Cyprus: Goats, wine and local history

I’ve decided I like goats.

Not in the same way I like dogs and not as pets.   More as a metaphor for Cyprus as I remember it when I first starting visiting 16 years ago.   Then goats sometimes jumped into our garden, which was on the edge of farmland and goats were herded between pastures near us.   Goats and sometimes sheep were a common sight but less so now.   The sound of their bells is a wonderful auditory memory.

“There are two goats in the garden!” I remember exclaiming, being quite startled and delighted at the same time.

The mountain sheep, called a Mouflon, is a protected animal that technically is a sub species of the wild sheep called Ovis Ories but looks more like a goat to me.   It is the emblem of Vouni Winery, situated near the village of Panayia, which is our destination for the day of sightseeing with friends visiting from Switzerland. The Vouni Winery bottle labels all feature a distinctive image of the Moufflon.

Mouflon are important because they are an endangered species, rarely seen.    The  Cyprus Mouflon, also called Agrino, is found mainly in the Paphos Forest, which is an area adjacent to Panayia.

From Paphos on the southwest coast, the drive to Panayia is all-uphill as we climb the foothills of the Troodos Mountains to 1000 metres, increasingly among loosely woven pine forests so different to the seemingly impenetrable wall of west coast forests in British Columbia.

We decide to show our visiting friends a different perspective of Cyprus, away from the usual attractions of beaches and archeological remains, beautiful and interesting as they are.

Vouni Winery, a family run enterprise, makes both red and white wines including Alina, from Xynisteri grapes and a recent red wine discovery for us, Barba Yiannis, made from Maratheftiko red grapes.   Both Xynisteri and Maratheftiko grapes are indigenous grape varieties.   Vouni Winery makes wines from other indigenous grapes such as Promara and Spourtiko white varieties and Yiannoudi and Ntopio Mavro red varieties.

Together with several other Cyprus wineries, Vouni Winery is steadily gaining greater recognition for its wines, including winning several awards and the only gold medal for Cyprus wines at the Decanter Wines of the World 2016 competition.

Vouni Winery benefits from a unique high altitude terroir in the shadow of the Troodos Mountains.       Xynisteri grapes seem particularly well suited to the high altitude and produce a white wine of floral and fruity aromas, minerality and enough acidity to make it refreshing.   The Vouni Alina wine from Xynisteri is one of our favourite white wines in Cyprus.   The Barba Yiannis red wine is made from Maratheftiko, which is generally regarded as the best red wine variety in Cyprus. This wine is another of our Cyprus wine favourites: a rich wine with soft tannins, so it’s easy to enjoy with its aromas of cherries and black chocolate.    Something I particularly appreciate at Vouni Winery is that the back labels on the wine bottles provide all details of the wine production.

Leaving Vouni to drive into Panayia village, we see signs for the birthplace and childhood home of Archbishop Macharios (1913-1977), the first President of the independent Republic of Cyprus from 1960 until his death in 1977.   The opportunity to visit these places is an added bonus of local history as we haven’t realized or maybe we have forgotten that Panayia was the birthplace of Archbishop Macharios.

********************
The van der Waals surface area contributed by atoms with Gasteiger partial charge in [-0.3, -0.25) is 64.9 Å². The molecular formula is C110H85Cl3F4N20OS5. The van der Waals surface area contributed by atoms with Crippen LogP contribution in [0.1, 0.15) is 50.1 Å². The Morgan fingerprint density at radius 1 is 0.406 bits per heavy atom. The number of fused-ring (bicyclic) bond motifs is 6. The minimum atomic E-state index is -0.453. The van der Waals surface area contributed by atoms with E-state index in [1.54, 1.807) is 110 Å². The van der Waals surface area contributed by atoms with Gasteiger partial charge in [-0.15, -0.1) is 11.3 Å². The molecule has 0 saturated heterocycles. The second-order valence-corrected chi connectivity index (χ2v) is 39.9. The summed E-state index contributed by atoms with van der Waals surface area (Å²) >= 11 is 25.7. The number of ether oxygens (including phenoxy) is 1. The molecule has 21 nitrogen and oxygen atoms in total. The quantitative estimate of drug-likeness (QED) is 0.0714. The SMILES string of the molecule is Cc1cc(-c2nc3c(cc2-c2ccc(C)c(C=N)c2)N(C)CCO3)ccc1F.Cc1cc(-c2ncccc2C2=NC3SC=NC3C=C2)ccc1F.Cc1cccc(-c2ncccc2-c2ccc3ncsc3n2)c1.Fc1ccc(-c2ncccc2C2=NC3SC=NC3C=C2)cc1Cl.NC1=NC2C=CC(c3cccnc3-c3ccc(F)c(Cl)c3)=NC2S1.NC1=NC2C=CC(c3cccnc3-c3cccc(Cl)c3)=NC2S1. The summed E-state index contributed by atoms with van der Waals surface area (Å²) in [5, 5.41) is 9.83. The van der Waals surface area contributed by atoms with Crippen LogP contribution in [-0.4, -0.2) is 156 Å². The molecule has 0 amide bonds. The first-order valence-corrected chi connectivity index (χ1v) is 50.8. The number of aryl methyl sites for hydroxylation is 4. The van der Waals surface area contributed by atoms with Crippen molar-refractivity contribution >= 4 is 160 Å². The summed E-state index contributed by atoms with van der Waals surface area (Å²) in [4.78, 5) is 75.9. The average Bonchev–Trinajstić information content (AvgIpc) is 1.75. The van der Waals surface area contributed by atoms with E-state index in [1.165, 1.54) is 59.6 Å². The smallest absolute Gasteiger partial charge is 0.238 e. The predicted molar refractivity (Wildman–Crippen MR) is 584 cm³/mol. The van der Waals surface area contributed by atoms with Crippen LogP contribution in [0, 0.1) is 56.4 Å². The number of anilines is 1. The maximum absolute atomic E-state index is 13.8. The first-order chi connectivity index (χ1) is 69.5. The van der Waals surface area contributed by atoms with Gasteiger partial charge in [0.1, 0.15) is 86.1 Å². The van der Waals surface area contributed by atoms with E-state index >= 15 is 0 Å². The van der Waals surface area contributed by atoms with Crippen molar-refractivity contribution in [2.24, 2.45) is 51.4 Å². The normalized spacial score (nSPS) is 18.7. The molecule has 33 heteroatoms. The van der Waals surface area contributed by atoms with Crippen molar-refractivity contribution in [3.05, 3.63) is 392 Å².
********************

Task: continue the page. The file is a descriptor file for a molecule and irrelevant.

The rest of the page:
We park the car and first enter the small museum to Archbishop Macharios and see a collection of many photographs and memorabilia of his remarkable life.   Then, we walk around the corner and enter the small courtyard and the house where he was brought up as a young child. Evocatively furnished with simple furniture and pottery, the earthen floor and attached animal barn of the stone house speak to the humble early life of this man who rubbed shoulders with world leaders and took his prominent place in the history of  Cyprus.

As a young person growing up in the United Kingdom in the 1960’s, I remember hearing Archbishop Marcharios’s name frequently in the news.   Little did I imagine that one day I would visit his family home.

Wine tasting and learning about local history always seems to create an appetite!

We adjourn to the nearby Oniro restaurant, which we remember from a visit several years ago.     Its early February, cool yet sunny.   Perfect winter weather.     Wearing sweaters, we sit on the patio and enjoy home made fresh lemonade: an Oniro specialty.   We order a meze lunch, meaning a progression of local dishes which are presented as they are made: grilled halloumi, hummous, sun-ripened black olives, pita bread, fava beans in tomato sauce, arugula salad, feta with drizzled olive oil and oregano, aromatic sliced tomatoes, calamari…

Simple, nourishing, healthy: delicious.

At the end of our sightseeing day, we drive back to Paphos the long route, enjoying the seemingly remote countryside on our way.       In one area that we pass, I hear that charismatic tinkling, jingling sound of small bells and know a shepherd with his goats and sheep is nearby.

 

References:

vounipanayiawinery.com

Map of area:

 

Italy, Lazio Region:War Heroes and Wine

It’s early morning and I am vaguely listening to the CBC news. My concentration is suddenly focused on the announcement of the earthquakes in Italy and the tragic loss of life and destruction of the mediaeval town of Amatrice, north west of Rome.

In my mind, I am visualizing the towns and villages that we saw on our recent trip to Italy and in particular, the area around Cassino, where the famous World War 2 battle of Montecassino took place in 1944.

Our visit was to pay homage to a relative who died at the battle of Montecassino in 1944 and whose final resting place is in the Cassino War  Cemetery.